Section archive - Technology & Computers
Page 10/31 303 items
For a long time, educational technology was focused, to a large extent, on the use of computers (and later the internet) within the classroom. Educators spoke about “breaking the classroom walls” by using YouTube clips to start a classroom discussion or by letting students look up information on the internet. Teachers began to realize that they were no longer the “owners” of information, once handheld internet devices were introduced (aka smartphones) smart kids would challenge the teachers' authority by fact checking the information discussed in class. Educators then spoke of the transition from “the sage on the stage to the guide on the side” that meant moving away from the lecturing model – but what instead? How can a teacher be a “guide on the side” with so little time to teach (or “guide”)?
Updated: Jul. 06, 2016
Yeshiva University and The AVI CHAI Foundation have announced a new online program called CollegeNOW, which will offer high school juniors and seniors around the country the opportunity to deepen their Jewish learning for college course credit. Designed and taught by nationally-recognized experts in their respective fields from Yeshiva University, the first three course offerings—set to begin this fall—will focus on Jewish law, philosophy and history. Students will be eligible to receive three college credits per completed course at a significantly reduced tuition rate, thanks to the generous support of The AVI CHAI Foundation.
Updated: Jul. 06, 2016
This semester at my own school, Margolin Hebrew Academy, we began blazing our trail into the wild West of the Internet by implementing a Digital Citizenship curriculum developed by Common Sense Media. This excellent collection offers age-appropriate lessons, videos, games, and take-home activities all about digital ethics for children in grades K through 12. This course of study is recommended by Facing History and Ourselves and is utilized by many Jewish days schools and other independent schools around the country. The module for elementary school is called Digital Passport. Amanda White, our elementary librarian, and I have already started teaching our third through sixth graders about digital citizenship during their library time. We will continue using the curriculum with grades one through six next year in the elementary school. Additionally Upper School Principal, Rabbi Uriel Lubetski, and I will be implementing the high school module of this curriculum called Digital Compass during regularly scheduled Life Skills classes in the coming weeks.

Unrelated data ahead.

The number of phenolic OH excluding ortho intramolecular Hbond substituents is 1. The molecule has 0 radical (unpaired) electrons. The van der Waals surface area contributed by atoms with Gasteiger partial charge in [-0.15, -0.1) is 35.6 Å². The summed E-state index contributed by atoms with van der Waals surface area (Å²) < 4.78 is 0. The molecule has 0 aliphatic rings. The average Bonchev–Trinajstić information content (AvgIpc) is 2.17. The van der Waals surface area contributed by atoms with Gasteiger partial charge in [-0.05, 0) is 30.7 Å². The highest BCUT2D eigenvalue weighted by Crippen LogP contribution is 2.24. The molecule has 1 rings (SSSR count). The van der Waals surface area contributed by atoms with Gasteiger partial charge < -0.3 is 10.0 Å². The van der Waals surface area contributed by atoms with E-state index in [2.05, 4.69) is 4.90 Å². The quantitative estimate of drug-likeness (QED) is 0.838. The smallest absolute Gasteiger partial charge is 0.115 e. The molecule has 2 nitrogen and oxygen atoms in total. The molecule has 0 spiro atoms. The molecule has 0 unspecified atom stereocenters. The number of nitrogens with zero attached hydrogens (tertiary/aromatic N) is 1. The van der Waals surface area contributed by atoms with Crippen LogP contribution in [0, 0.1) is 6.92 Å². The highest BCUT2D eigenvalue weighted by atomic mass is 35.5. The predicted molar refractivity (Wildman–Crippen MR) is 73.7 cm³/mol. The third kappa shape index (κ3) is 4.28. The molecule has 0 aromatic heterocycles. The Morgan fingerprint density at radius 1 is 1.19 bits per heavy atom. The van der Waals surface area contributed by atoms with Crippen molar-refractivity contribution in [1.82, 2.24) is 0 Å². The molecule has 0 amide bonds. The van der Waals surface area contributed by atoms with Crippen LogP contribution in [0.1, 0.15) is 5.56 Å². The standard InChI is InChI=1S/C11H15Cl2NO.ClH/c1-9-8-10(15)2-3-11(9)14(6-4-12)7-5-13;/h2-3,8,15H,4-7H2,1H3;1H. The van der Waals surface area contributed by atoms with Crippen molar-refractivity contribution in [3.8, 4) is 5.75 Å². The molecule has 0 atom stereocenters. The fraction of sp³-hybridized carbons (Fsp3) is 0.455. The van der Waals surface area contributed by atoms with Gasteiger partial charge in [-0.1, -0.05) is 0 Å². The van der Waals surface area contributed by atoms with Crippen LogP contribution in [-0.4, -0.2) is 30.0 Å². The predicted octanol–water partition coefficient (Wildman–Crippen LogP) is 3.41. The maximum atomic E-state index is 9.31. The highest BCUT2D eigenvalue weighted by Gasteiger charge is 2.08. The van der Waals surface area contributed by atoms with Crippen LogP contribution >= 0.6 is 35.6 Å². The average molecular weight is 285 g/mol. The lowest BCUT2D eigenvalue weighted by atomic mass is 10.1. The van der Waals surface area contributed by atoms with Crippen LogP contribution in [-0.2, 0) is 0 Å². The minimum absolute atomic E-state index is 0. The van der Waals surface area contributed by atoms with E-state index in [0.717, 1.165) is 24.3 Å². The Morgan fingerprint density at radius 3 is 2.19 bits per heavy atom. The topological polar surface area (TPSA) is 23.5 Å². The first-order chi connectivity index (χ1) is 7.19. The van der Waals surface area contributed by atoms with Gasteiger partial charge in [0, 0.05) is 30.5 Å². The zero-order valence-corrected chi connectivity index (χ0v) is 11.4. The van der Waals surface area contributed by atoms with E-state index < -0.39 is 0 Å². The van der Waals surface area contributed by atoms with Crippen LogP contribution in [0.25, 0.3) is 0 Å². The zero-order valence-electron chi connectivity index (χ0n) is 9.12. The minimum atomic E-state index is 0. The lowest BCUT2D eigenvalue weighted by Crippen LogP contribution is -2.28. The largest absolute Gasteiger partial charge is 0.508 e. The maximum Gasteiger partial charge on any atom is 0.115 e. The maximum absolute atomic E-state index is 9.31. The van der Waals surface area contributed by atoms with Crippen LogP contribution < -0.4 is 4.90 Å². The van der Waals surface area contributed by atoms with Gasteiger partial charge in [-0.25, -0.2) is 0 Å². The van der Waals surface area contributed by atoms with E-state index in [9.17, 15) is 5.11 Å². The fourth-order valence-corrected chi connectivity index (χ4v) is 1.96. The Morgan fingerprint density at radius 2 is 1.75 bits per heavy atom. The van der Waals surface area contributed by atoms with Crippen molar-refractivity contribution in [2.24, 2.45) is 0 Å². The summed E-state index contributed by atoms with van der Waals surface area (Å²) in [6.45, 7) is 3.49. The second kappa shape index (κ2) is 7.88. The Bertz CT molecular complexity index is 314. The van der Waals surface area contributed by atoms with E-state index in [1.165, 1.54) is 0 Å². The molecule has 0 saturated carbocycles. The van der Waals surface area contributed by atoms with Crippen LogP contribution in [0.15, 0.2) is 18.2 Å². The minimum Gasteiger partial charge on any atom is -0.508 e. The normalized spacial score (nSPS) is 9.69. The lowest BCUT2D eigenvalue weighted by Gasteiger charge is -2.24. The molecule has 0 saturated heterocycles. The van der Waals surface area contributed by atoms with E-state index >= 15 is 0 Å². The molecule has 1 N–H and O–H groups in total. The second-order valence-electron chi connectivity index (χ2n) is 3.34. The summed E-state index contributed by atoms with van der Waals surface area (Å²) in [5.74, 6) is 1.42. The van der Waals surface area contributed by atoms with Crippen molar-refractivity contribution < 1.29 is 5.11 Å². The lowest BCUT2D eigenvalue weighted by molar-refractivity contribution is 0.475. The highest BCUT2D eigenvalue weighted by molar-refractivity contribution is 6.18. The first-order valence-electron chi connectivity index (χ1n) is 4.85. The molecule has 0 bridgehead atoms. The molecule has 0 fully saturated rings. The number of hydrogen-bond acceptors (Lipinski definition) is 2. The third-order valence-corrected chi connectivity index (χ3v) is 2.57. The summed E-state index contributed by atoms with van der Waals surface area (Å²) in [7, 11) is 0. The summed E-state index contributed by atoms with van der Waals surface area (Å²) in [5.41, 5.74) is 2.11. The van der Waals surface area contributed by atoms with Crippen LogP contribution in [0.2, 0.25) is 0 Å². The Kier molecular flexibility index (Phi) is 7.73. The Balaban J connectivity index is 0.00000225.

Updated: Jun. 01, 2016
Education in Civic Participation: Children, Seniors and the Challenges of an Intergenerational Information and Communications Technology Program
This article investigates an intergenerational information and communications technology (ICT) program that seeks expressly to enhance children’s civic participation by placing them in mutually educational encounters with seniors. Applying Devine’s model of the interrelationship among structure, power, and agency, it problematizes this goal by analyzing the dialectics of the power relations between seniors and children who maintain a technology-driven relationship. The data were gathered via qualitative participant-observation in two elementary schools.
Updated: Jun. 01, 2016